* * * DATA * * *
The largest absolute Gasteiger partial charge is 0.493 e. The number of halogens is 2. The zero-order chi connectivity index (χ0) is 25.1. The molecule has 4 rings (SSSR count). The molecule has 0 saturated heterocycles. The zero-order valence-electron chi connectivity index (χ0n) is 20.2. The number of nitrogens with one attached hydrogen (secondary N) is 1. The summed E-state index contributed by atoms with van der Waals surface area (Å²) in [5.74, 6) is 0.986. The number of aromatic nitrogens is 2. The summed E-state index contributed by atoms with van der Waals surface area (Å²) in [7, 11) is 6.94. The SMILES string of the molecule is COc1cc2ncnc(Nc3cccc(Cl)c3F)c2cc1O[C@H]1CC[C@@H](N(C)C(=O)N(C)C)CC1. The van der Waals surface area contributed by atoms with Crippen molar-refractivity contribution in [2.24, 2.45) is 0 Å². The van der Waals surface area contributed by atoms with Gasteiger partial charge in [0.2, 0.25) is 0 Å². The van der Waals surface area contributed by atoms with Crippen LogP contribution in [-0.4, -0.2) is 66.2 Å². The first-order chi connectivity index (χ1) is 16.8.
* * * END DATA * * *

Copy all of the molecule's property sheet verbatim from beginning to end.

The largest absolute Gasteiger partial charge is 0.493 e. The number of halogens is 2. The zero-order chi connectivity index (χ0) is 25.1. The molecule has 4 rings (SSSR count). The molecule has 0 saturated heterocycles. The zero-order valence-electron chi connectivity index (χ0n) is 20.2. The number of nitrogens with one attached hydrogen (secondary N) is 1. The summed E-state index contributed by atoms with van der Waals surface area (Å²) in [5.74, 6) is 0.986. The number of aromatic nitrogens is 2. The summed E-state index contributed by atoms with van der Waals surface area (Å²) in [7, 11) is 6.94. The SMILES string of the molecule is COc1cc2ncnc(Nc3cccc(Cl)c3F)c2cc1O[C@H]1CC[C@@H](N(C)C(=O)N(C)C)CC1. The van der Waals surface area contributed by atoms with Crippen molar-refractivity contribution in [2.24, 2.45) is 0 Å². The van der Waals surface area contributed by atoms with Gasteiger partial charge in [0.2, 0.25) is 0 Å². The van der Waals surface area contributed by atoms with Crippen LogP contribution in [-0.4, -0.2) is 66.2 Å². The first-order chi connectivity index (χ1) is 16.8.